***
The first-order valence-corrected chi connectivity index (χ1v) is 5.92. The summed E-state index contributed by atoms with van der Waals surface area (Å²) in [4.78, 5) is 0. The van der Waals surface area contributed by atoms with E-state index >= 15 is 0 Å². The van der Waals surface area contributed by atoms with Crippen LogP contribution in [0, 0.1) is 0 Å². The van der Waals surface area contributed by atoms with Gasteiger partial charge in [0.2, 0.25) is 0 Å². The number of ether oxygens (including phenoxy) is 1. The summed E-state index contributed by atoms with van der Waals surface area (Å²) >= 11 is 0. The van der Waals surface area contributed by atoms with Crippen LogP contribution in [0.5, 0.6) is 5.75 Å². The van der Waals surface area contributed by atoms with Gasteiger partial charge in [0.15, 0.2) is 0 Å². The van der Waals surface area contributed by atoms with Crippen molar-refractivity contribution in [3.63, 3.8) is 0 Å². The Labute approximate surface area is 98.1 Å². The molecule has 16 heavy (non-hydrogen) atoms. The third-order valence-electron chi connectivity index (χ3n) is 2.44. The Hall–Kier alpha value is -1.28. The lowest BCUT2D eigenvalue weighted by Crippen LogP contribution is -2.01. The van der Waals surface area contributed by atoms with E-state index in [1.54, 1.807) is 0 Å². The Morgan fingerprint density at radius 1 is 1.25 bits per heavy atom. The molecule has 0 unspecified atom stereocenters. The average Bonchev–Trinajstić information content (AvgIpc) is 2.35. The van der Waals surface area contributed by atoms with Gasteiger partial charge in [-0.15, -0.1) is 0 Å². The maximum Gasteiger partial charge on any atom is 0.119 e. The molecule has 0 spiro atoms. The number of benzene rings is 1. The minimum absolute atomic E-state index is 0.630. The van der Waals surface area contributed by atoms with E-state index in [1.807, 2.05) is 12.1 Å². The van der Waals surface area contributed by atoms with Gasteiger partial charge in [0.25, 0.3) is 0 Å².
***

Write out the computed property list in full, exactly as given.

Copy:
The first-order valence-corrected chi connectivity index (χ1v) is 5.92. The summed E-state index contributed by atoms with van der Waals surface area (Å²) in [4.78, 5) is 0. The van der Waals surface area contributed by atoms with E-state index >= 15 is 0 Å². The van der Waals surface area contributed by atoms with Crippen LogP contribution in [0, 0.1) is 0 Å². The van der Waals surface area contributed by atoms with Gasteiger partial charge in [0.2, 0.25) is 0 Å². The number of ether oxygens (including phenoxy) is 1. The summed E-state index contributed by atoms with van der Waals surface area (Å²) >= 11 is 0. The van der Waals surface area contributed by atoms with Crippen LogP contribution in [0.5, 0.6) is 5.75 Å². The van der Waals surface area contributed by atoms with Gasteiger partial charge in [0.15, 0.2) is 0 Å². The van der Waals surface area contributed by atoms with Crippen molar-refractivity contribution in [3.63, 3.8) is 0 Å². The Labute approximate surface area is 98.1 Å². The molecule has 16 heavy (non-hydrogen) atoms. The third-order valence-electron chi connectivity index (χ3n) is 2.44. The Hall–Kier alpha value is -1.28. The lowest BCUT2D eigenvalue weighted by Crippen LogP contribution is -2.01. The van der Waals surface area contributed by atoms with E-state index in [1.54, 1.807) is 0 Å². The Morgan fingerprint density at radius 1 is 1.25 bits per heavy atom. The molecule has 0 unspecified atom stereocenters. The average Bonchev–Trinajstić information content (AvgIpc) is 2.35. The van der Waals surface area contributed by atoms with Gasteiger partial charge in [-0.15, -0.1) is 0 Å². The maximum Gasteiger partial charge on any atom is 0.119 e. The molecule has 0 spiro atoms. The number of benzene rings is 1. The minimum absolute atomic E-state index is 0.630. The van der Waals surface area contributed by atoms with E-state index in [1.807, 2.05) is 12.1 Å². The van der Waals surface area contributed by atoms with Gasteiger partial charge in [0.25, 0.3) is 0 Å².